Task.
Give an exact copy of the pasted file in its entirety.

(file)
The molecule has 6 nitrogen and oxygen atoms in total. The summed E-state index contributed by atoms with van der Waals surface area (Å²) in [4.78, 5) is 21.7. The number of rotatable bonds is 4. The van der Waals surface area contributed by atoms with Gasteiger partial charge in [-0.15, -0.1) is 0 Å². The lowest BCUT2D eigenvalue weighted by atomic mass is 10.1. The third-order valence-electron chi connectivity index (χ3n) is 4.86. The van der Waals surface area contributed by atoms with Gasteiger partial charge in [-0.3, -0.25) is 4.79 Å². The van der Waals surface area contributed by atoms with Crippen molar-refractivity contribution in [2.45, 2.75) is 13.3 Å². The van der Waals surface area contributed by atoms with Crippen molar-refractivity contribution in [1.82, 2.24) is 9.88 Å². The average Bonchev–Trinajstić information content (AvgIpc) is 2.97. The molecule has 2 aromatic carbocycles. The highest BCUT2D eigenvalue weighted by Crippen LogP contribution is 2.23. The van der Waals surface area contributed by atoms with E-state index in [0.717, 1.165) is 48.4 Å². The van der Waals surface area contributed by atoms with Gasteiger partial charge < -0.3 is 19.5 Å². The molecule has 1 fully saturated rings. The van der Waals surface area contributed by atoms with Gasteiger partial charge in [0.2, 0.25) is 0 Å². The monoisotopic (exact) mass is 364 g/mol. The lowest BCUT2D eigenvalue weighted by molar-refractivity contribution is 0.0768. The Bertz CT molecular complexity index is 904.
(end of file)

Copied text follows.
The molecule has 6 nitrogen and oxygen atoms in total. The summed E-state index contributed by atoms with van der Waals surface area (Å²) in [4.78, 5) is 21.7. The number of rotatable bonds is 4. The van der Waals surface area contributed by atoms with Gasteiger partial charge in [-0.15, -0.1) is 0 Å². The lowest BCUT2D eigenvalue weighted by atomic mass is 10.1. The third-order valence-electron chi connectivity index (χ3n) is 4.86. The van der Waals surface area contributed by atoms with Gasteiger partial charge in [-0.3, -0.25) is 4.79 Å². The van der Waals surface area contributed by atoms with Crippen molar-refractivity contribution in [2.45, 2.75) is 13.3 Å². The van der Waals surface area contributed by atoms with Crippen molar-refractivity contribution in [1.82, 2.24) is 9.88 Å². The average Bonchev–Trinajstić information content (AvgIpc) is 2.97. The molecule has 2 aromatic carbocycles. The highest BCUT2D eigenvalue weighted by Crippen LogP contribution is 2.23. The van der Waals surface area contributed by atoms with E-state index in [0.717, 1.165) is 48.4 Å². The van der Waals surface area contributed by atoms with Gasteiger partial charge < -0.3 is 19.5 Å². The molecule has 1 fully saturated rings. The van der Waals surface area contributed by atoms with Gasteiger partial charge in [0.2, 0.25) is 0 Å². The monoisotopic (exact) mass is 364 g/mol. The lowest BCUT2D eigenvalue weighted by molar-refractivity contribution is 0.0768. The Bertz CT molecular complexity index is 904.